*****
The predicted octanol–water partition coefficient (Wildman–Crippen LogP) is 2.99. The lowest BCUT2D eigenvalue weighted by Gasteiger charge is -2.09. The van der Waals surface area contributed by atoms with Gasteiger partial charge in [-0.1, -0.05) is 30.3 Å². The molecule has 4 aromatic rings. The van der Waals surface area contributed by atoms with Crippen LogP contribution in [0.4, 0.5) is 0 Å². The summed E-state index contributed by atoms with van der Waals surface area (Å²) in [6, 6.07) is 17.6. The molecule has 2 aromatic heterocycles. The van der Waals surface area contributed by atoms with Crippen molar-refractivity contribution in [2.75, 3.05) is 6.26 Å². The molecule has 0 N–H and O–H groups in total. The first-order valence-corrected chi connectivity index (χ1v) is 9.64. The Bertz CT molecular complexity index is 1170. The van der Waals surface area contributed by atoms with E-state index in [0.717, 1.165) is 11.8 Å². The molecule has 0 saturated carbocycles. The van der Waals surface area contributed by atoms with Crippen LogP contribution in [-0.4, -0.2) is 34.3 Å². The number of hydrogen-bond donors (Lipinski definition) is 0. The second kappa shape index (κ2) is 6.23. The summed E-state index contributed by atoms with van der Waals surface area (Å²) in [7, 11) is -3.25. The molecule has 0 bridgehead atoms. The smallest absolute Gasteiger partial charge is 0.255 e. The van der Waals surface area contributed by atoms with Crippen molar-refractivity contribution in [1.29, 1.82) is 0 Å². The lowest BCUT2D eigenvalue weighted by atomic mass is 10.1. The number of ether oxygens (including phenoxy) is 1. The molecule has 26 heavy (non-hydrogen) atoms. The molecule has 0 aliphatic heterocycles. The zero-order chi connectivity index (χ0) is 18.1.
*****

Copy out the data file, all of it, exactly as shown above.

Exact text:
The predicted octanol–water partition coefficient (Wildman–Crippen LogP) is 2.99. The lowest BCUT2D eigenvalue weighted by Gasteiger charge is -2.09. The van der Waals surface area contributed by atoms with Gasteiger partial charge in [-0.1, -0.05) is 30.3 Å². The molecule has 4 aromatic rings. The van der Waals surface area contributed by atoms with Crippen LogP contribution in [0.4, 0.5) is 0 Å². The summed E-state index contributed by atoms with van der Waals surface area (Å²) in [6, 6.07) is 17.6. The molecule has 2 aromatic heterocycles. The van der Waals surface area contributed by atoms with Crippen molar-refractivity contribution in [2.75, 3.05) is 6.26 Å². The molecule has 0 N–H and O–H groups in total. The first-order valence-corrected chi connectivity index (χ1v) is 9.64. The Bertz CT molecular complexity index is 1170. The van der Waals surface area contributed by atoms with E-state index in [0.717, 1.165) is 11.8 Å². The molecule has 0 saturated carbocycles. The van der Waals surface area contributed by atoms with Crippen LogP contribution in [-0.4, -0.2) is 34.3 Å². The number of hydrogen-bond donors (Lipinski definition) is 0. The second kappa shape index (κ2) is 6.23. The summed E-state index contributed by atoms with van der Waals surface area (Å²) in [7, 11) is -3.25. The molecule has 0 bridgehead atoms. The smallest absolute Gasteiger partial charge is 0.255 e. The van der Waals surface area contributed by atoms with Crippen molar-refractivity contribution in [1.29, 1.82) is 0 Å². The lowest BCUT2D eigenvalue weighted by atomic mass is 10.1. The number of ether oxygens (including phenoxy) is 1. The molecule has 26 heavy (non-hydrogen) atoms. The molecule has 0 aliphatic heterocycles. The zero-order chi connectivity index (χ0) is 18.1.